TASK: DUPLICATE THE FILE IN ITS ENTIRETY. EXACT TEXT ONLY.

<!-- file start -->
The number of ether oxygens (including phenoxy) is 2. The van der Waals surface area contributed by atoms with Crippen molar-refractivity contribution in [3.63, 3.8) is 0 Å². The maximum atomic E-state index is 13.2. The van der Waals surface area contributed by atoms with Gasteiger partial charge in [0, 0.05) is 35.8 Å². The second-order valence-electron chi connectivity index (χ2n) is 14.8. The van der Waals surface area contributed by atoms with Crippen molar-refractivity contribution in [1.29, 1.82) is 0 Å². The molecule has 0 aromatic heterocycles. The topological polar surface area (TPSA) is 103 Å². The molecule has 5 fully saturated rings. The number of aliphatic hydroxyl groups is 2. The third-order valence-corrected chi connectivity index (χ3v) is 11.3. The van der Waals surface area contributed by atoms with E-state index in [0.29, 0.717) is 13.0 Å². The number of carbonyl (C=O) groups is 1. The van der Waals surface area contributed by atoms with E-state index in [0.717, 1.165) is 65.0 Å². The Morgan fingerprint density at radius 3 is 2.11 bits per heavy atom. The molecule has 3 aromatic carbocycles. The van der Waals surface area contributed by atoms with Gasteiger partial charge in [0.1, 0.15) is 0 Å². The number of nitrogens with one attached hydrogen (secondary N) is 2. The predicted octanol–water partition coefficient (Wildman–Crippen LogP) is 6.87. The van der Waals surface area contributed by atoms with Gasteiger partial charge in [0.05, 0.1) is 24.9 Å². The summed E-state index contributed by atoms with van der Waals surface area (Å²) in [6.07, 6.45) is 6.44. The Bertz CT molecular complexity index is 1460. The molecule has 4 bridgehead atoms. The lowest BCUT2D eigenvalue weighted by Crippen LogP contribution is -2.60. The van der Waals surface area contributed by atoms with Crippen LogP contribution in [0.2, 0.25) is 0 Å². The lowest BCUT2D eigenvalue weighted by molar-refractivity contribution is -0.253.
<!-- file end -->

The number of ether oxygens (including phenoxy) is 2. The van der Waals surface area contributed by atoms with Crippen molar-refractivity contribution in [3.63, 3.8) is 0 Å². The maximum atomic E-state index is 13.2. The van der Waals surface area contributed by atoms with Gasteiger partial charge in [0, 0.05) is 35.8 Å². The second-order valence-electron chi connectivity index (χ2n) is 14.8. The van der Waals surface area contributed by atoms with Crippen molar-refractivity contribution in [1.29, 1.82) is 0 Å². The molecule has 0 aromatic heterocycles. The topological polar surface area (TPSA) is 103 Å². The molecule has 5 fully saturated rings. The number of aliphatic hydroxyl groups is 2. The third-order valence-corrected chi connectivity index (χ3v) is 11.3. The van der Waals surface area contributed by atoms with E-state index in [0.29, 0.717) is 13.0 Å². The number of carbonyl (C=O) groups is 1. The van der Waals surface area contributed by atoms with E-state index in [0.717, 1.165) is 65.0 Å². The Morgan fingerprint density at radius 3 is 2.11 bits per heavy atom. The molecule has 3 aromatic carbocycles. The van der Waals surface area contributed by atoms with Gasteiger partial charge in [0.1, 0.15) is 0 Å². The number of nitrogens with one attached hydrogen (secondary N) is 2. The predicted octanol–water partition coefficient (Wildman–Crippen LogP) is 6.87. The van der Waals surface area contributed by atoms with Gasteiger partial charge in [0.05, 0.1) is 24.9 Å². The summed E-state index contributed by atoms with van der Waals surface area (Å²) in [6.07, 6.45) is 6.44. The Bertz CT molecular complexity index is 1460. The molecule has 4 bridgehead atoms. The lowest BCUT2D eigenvalue weighted by Crippen LogP contribution is -2.60. The van der Waals surface area contributed by atoms with Crippen LogP contribution in [0.2, 0.25) is 0 Å². The lowest BCUT2D eigenvalue weighted by molar-refractivity contribution is -0.253.